Poet Tom Leonard dies, aged 74
Poet and “giant” of Scottish literature Tom Leonard has died at aged 74.
Famed for writing in the Glaswegian dialect, Mr Leonard’s best-known poetry includes his 1967 collection Six Glasgow Poems and The Six O’Clock News.
Born in 1944, Mr Leonard, pictured right, attended the University of Glasgow aged 23 but left after two years, returning to complete his course in the 1970s.
He was later appointed joint professor in creative writing at his alma mater with Alasdair Gray and James Kelman. In 2009 he retired from the role.
Mr Leonard forged his career writing plays, sound poetry, political polemic and a biography of the 19th century Scottish poet James ‘BV’ Thomson. Often his writing examined class, education, language and culture.
His book Intimate Voices won the Scottish Book of the Year award in 1984.
The Scottish Poetry Library has pledged to hold a tribute event to Mr Leonard in the new year.
Director Asif Khan said: “With the death of Tom Leonard, Scottish literature bids farewell to one of its genuine giants.
“He was a pioneer committed to representing the language and concerns of his west of Scotland working-class community at a time when such representations were scant to non-existent.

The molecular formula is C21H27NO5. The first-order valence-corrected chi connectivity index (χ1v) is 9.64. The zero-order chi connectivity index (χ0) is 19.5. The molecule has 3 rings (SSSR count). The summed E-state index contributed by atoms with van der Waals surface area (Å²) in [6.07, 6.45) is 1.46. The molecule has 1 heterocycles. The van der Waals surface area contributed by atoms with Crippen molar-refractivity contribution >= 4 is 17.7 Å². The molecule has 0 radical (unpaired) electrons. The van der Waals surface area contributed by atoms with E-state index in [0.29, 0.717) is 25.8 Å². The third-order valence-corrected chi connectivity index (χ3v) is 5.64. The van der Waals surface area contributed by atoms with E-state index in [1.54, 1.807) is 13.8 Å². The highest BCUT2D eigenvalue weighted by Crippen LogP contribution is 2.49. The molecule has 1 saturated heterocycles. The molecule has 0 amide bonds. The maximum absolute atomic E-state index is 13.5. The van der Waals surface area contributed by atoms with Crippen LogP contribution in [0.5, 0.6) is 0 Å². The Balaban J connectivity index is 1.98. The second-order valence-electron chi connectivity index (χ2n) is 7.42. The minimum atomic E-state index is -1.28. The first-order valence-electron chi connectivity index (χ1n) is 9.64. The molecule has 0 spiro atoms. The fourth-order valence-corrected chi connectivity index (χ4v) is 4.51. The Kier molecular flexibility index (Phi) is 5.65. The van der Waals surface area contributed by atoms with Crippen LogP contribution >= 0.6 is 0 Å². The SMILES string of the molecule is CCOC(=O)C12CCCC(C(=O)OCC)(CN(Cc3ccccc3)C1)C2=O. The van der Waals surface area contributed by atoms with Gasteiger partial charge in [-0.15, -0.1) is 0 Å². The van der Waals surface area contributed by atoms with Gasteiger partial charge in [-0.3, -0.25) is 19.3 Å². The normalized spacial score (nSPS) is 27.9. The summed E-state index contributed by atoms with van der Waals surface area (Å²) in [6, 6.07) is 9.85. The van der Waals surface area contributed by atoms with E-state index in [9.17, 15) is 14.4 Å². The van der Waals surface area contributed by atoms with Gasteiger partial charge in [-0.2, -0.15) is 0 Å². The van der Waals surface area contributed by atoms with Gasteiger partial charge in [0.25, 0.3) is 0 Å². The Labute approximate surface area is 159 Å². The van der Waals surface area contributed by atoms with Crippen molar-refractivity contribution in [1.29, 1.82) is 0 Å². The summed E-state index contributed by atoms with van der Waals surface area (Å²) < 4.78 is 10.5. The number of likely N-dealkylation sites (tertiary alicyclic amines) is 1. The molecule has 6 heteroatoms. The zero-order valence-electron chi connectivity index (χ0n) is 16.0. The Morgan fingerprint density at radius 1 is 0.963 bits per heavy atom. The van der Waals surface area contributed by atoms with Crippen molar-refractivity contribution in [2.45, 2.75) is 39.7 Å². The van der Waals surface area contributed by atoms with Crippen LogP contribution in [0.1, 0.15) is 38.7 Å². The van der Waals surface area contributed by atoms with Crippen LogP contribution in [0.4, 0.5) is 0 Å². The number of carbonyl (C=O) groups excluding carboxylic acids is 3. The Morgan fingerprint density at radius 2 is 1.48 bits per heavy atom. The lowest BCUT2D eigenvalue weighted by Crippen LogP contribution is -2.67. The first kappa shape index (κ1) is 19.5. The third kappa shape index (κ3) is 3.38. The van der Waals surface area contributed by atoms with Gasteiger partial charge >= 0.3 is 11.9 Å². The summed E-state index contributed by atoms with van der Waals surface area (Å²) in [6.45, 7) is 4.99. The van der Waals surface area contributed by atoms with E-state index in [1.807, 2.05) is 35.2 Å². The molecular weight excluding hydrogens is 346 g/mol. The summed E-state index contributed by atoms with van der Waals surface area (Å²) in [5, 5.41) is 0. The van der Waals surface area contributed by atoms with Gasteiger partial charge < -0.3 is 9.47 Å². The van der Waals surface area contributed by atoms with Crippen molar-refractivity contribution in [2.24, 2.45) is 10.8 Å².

“The attitudes he exposed in his ground-breaking poem ‘Six O’Clock News‘ remain relevant decades after its publication; his analysis of the way in which accent, grammar, spelling and pronunciation are used to sustain power structures is as penetrating today as it was the day it was written.
“He was also a champion of those who’d gone before him, his anthology Radical Renfrew uncovering a history of working class voices lost to history.
“His humour, his experimental-ism, his commitment to his craft and untameable intelligence will be much missed by readers and the many writers he continues to influence.”
Mr Leonard had connections with Dumbarton in the 1960s through the Quality of Life experiment, which was run by Louis Stott.